There are lots of easy ways to mess up a website, but trying to put everything on the homepage has got to be the easiest one.

In reality, of course, this usually happens over time. It’s hard to measure the cost of homepage real estate, so we tend to think of it as free. You add a link for a new service, and then a banner for a partner, and then another content category and a couple of menus until the whole thing is cluttered beyond comprehension. Each of these things seemed, in the short term, to increase sales. Put together, they ruin the website, and it seems like the only answer is a major redesign.

This week at work, I’m spring cleaning – getting rid of at least some of the stuff the customers don’t need to see. I think I might make it an annual event.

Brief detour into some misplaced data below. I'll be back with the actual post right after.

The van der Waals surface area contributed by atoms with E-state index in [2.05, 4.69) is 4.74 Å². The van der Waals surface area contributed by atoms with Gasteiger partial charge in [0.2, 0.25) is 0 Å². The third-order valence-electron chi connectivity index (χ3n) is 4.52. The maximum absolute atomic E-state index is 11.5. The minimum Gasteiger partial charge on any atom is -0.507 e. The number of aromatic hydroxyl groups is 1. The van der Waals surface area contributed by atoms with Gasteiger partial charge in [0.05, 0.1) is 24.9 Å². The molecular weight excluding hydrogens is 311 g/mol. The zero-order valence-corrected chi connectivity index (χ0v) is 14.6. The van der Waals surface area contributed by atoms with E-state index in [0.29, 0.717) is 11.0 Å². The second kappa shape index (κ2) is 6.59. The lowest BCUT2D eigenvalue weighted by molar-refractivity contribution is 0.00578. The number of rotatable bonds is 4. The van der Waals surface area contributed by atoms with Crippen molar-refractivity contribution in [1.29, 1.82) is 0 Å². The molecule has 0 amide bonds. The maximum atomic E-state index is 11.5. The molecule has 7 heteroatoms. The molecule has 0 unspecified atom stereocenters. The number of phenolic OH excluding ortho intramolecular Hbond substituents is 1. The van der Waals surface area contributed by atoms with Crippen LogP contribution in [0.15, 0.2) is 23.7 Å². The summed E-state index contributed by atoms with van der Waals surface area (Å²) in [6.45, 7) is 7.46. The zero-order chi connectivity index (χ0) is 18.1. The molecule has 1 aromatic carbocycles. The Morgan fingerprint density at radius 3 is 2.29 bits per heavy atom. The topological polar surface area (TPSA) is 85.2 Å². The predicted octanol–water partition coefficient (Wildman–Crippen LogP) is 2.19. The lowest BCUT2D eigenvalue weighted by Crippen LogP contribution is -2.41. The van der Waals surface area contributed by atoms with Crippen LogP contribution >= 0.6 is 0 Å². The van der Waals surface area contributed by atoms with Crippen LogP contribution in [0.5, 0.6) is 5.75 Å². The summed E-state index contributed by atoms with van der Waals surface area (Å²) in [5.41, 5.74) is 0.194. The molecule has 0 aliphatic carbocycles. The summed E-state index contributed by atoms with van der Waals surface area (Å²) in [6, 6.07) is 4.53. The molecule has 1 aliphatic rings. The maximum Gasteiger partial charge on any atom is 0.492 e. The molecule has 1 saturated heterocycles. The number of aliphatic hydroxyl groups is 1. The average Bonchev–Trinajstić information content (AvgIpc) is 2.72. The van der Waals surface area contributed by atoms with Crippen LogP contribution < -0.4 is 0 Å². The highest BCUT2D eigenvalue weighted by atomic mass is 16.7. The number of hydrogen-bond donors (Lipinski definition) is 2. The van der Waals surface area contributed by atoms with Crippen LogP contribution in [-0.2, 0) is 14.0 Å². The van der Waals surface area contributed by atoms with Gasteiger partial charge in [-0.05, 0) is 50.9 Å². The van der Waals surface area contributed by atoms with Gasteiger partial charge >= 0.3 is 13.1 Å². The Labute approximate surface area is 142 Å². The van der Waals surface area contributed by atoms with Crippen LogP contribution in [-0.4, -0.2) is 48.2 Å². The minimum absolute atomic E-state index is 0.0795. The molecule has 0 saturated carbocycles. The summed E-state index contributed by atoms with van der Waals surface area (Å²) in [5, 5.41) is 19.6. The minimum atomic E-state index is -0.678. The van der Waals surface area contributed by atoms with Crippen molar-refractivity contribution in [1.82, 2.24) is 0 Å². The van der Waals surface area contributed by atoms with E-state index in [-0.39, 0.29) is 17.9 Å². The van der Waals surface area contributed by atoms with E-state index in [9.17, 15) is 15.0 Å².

After all, I don’t want it to end up like this:



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  1. March 3, 2011


    Or, as a former IT lecturer colleague calls them: Micro$oft.

    Why give consumers what they want, when you can make them buy constant upgrades to make the damn product work as it should have done in the first place…

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